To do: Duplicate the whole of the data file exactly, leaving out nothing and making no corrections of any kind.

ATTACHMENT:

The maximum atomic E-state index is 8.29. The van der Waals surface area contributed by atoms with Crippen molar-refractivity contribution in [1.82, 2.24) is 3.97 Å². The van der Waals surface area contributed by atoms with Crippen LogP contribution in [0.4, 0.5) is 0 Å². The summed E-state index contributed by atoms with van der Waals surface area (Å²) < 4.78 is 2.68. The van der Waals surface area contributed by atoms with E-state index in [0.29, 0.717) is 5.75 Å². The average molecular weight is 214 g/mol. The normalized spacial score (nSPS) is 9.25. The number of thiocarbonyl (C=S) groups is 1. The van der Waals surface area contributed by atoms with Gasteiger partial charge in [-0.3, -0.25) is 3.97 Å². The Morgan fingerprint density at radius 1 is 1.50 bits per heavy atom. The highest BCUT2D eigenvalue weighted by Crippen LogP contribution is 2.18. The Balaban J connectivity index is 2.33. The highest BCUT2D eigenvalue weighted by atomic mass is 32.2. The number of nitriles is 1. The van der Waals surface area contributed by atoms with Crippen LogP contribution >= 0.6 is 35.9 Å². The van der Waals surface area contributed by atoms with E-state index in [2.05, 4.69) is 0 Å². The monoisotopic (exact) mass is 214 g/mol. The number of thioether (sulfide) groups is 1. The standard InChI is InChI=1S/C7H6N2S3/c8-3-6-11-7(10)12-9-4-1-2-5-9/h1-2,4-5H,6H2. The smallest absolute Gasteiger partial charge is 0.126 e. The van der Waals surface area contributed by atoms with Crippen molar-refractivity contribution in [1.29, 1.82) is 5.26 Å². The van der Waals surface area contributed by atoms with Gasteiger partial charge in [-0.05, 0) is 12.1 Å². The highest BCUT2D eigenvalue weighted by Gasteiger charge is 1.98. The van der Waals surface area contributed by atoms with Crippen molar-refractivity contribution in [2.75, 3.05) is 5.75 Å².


The maximum atomic E-state index is 8.29. The van der Waals surface area contributed by atoms with Crippen molar-refractivity contribution in [1.82, 2.24) is 3.97 Å². The van der Waals surface area contributed by atoms with Crippen LogP contribution in [0.4, 0.5) is 0 Å². The summed E-state index contributed by atoms with van der Waals surface area (Å²) < 4.78 is 2.68. The van der Waals surface area contributed by atoms with E-state index in [0.29, 0.717) is 5.75 Å². The average molecular weight is 214 g/mol. The normalized spacial score (nSPS) is 9.25. The number of thiocarbonyl (C=S) groups is 1. The van der Waals surface area contributed by atoms with Gasteiger partial charge in [-0.3, -0.25) is 3.97 Å². The Morgan fingerprint density at radius 1 is 1.50 bits per heavy atom. The highest BCUT2D eigenvalue weighted by Crippen LogP contribution is 2.18. The Balaban J connectivity index is 2.33. The highest BCUT2D eigenvalue weighted by atomic mass is 32.2. The number of nitriles is 1. The van der Waals surface area contributed by atoms with Crippen LogP contribution >= 0.6 is 35.9 Å². The van der Waals surface area contributed by atoms with E-state index in [2.05, 4.69) is 0 Å². The monoisotopic (exact) mass is 214 g/mol. The number of thioether (sulfide) groups is 1. The standard InChI is InChI=1S/C7H6N2S3/c8-3-6-11-7(10)12-9-4-1-2-5-9/h1-2,4-5H,6H2. The smallest absolute Gasteiger partial charge is 0.126 e. The van der Waals surface area contributed by atoms with Crippen molar-refractivity contribution in [1.29, 1.82) is 5.26 Å². The van der Waals surface area contributed by atoms with Gasteiger partial charge in [-0.05, 0) is 12.1 Å². The highest BCUT2D eigenvalue weighted by Gasteiger charge is 1.98. The van der Waals surface area contributed by atoms with Crippen molar-refractivity contribution in [2.75, 3.05) is 5.75 Å².